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Castille v. Service Datsun, Inc.

Court of Appeals of Texas, First District

September 7, 2017

JAMES CASTILLE, BONNIE CASTILLE, WILLIAM T. MOORE, III, LINDA MOORE, ORAN HALL, AND CAROL HALL, Appellants
v.
SERVICE DATSUN, INC., Appellee

         On Appeal from the 122nd District Court Galveston County, Texas Trial Court Case No. 14-CV-0468

          Panel consists of Chief Justice Radack and Justices Jennings and Bland.

          MEMORANDUM OPINION

          Terry Jennings Justice.

         Appellants, James Castille, Bonnie Castille, William T. Moore, III, Linda Moore, Oran Hall, and Carol Hall, challenge the trial court's judgment, entered after a jury trial, in favor of appellee, Service Datsun, Inc. ("Service Datsun"), in appellants' declaratory-judgment action[1] against Service Datsun. In four issues, appellants contend that the evidence is factually insufficient to support the jury's negative finding against them and the trial court erred in granting Service Datsun affirmative declaratory relief, awarding it attorney's fees, [2] and not properly instructing the jury on interpreting deed restrictions.[3]

         We affirm in part and reverse and remand in part.

         Background

         In their petition, appellants alleged that they own certain real property in the Gulfview subdivision in Galveston County, Texas. When platted, "certain restrictions, conditions and covenants were declared to apply to all property situated within the subdivision." Two of the restrictions read as follows:

• "No shacks, tarpaper building paper covering, tarpaper covered buildings, tin buildings, housetrailers, outhouses, (commonly called privies), old buses, old cars and junk shall . . . be placed upon any of the land covered by this instrument unless changed by the parties hereto."
• "The parties hereto agree that the street designated as Kahla Drive . . . shall be designated a public road and remain open to the beach for all persons owning property along the same."

         Appellants further alleged that Service Datsun owns certain property in the Gulfview subdivision. In violation of the above restrictions, it has installed and operates a recreational vehicle park ("RV park") on its property, renting "spaces" and certain recreational vehicles ("RVs") to other third-parties. The restrictions specifically "prohibit the placement of 'housetrailers' on lots within" the Gulfview subdivision, and Service Datsun's use of its property as an RV park "significantly inhibit[s] the use of Kahla Drive by other property owners" and has significantly impacted the values of their properties and their use and enjoyment of their properties.

         Appellants sought a declaration that the Gulfview subdivision restrictions prohibit Service Datsun's "continued use of its property for the placement or rental of [RVs]" and such use "constitutes a violation of those restrictions." Appellants requested attorney's fees and a permanent injunction, requiring Service Datsun to "completely remove the offending [RVs] and/or RV [p]ark from its property" and "cease conducting activities [that are] prohibited by the Gulfview subdivision restrictions."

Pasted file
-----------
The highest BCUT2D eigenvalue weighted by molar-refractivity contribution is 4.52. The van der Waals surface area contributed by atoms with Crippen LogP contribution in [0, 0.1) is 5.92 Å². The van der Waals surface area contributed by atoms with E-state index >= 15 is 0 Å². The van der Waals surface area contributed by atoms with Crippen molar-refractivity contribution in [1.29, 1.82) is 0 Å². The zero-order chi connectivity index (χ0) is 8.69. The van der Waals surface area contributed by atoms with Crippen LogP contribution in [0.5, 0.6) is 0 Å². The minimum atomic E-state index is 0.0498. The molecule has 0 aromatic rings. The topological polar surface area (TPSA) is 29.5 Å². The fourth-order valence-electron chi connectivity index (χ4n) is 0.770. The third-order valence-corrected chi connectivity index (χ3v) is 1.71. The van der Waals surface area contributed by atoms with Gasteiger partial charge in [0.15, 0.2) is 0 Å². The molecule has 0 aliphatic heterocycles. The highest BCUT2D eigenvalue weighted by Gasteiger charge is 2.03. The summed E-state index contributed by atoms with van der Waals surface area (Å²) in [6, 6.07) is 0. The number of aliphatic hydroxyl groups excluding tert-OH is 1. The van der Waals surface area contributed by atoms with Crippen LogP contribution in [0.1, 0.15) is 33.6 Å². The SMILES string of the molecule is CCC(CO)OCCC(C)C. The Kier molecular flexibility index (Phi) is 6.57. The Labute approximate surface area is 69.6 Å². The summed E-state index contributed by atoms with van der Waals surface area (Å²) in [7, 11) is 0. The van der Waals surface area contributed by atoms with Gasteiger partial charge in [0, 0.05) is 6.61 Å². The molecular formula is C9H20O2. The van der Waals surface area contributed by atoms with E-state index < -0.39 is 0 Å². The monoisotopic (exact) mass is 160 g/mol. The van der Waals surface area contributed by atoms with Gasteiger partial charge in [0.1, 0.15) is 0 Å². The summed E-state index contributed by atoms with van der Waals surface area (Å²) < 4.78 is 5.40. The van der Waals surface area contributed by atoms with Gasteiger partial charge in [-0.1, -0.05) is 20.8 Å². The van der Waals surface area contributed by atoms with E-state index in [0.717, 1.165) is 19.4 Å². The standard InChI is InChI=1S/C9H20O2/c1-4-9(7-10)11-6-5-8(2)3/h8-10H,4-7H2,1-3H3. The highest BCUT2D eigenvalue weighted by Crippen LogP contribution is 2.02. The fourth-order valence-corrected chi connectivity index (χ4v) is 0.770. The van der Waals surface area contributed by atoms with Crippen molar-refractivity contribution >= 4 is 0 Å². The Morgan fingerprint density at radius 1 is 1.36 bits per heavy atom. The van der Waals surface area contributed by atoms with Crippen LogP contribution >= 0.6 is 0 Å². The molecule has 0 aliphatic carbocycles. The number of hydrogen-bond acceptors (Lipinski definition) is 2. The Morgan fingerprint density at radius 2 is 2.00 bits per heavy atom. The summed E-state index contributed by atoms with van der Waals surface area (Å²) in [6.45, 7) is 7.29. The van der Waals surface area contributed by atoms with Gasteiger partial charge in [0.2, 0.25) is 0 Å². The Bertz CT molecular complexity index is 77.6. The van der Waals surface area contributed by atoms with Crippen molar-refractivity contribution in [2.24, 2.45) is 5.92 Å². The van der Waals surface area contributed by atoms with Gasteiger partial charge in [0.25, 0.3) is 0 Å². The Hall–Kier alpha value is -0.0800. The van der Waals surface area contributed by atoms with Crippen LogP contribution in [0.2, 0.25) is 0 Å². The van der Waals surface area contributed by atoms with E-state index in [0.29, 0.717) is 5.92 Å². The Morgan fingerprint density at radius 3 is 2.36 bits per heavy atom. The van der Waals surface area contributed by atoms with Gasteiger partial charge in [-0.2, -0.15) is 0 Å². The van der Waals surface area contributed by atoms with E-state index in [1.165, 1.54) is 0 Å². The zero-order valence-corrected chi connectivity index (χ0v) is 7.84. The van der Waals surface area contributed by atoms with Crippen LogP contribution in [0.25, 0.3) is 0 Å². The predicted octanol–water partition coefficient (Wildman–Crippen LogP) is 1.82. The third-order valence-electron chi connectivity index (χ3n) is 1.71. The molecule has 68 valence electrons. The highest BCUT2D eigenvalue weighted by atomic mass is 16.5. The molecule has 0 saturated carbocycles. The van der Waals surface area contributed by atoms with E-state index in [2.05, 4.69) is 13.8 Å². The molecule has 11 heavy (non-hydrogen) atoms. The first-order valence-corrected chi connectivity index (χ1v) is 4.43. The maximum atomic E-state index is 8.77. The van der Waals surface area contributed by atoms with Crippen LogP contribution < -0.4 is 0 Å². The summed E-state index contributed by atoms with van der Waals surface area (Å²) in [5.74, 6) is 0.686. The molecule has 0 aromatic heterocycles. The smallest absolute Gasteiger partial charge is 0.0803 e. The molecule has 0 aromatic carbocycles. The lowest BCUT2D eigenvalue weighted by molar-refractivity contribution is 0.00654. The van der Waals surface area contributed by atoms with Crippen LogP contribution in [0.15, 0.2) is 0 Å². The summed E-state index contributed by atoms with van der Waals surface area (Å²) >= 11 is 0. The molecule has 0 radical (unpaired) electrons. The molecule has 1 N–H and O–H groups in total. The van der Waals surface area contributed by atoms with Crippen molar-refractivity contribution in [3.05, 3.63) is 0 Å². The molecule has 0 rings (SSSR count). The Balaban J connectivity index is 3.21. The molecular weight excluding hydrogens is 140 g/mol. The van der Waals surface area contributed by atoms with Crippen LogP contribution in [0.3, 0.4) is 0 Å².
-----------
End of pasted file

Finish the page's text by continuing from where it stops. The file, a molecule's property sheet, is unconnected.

In its first amended answer, Service Datsun generally denied appellants' allegations and asserted certain affirmative defenses. It also counterclaimed for declaratory relief, requesting attorney's fees and seeking a declaration about "the validity, or legal effect, of the deed restrictions" and that "the continued operation of [its RV] park is not prohibited or restricted by" any of the Gulfview subdivision restrictions.

         At trial, the trial court admitted into evidence of the Gulfview subdivision restrictions, which include the following:

2. No cows, hogs, cattle, goats or horses shall be housed, stabled or pastured thereon.
3. Any cabin or resident building erected shall cost not less than $3000[.]00 and contain in area not less than 500 square feet of floor space.
4. The front line of the body of any residence or cabin which may be erected on the property shall be at least 25 feet from the front property line or street right-of-way line unless changed by either of the parties hereto in this instrument.
5. All sewage shall be disposed of in a manner which shall not be offensive to other persons and which shall not be in violation of public health laws and shall be contained in septic tanks which drain into a covered drainage field. No flows nor over-flows from sewage shall be permitted to flow into adjoining properties, ditches or streets or roadways.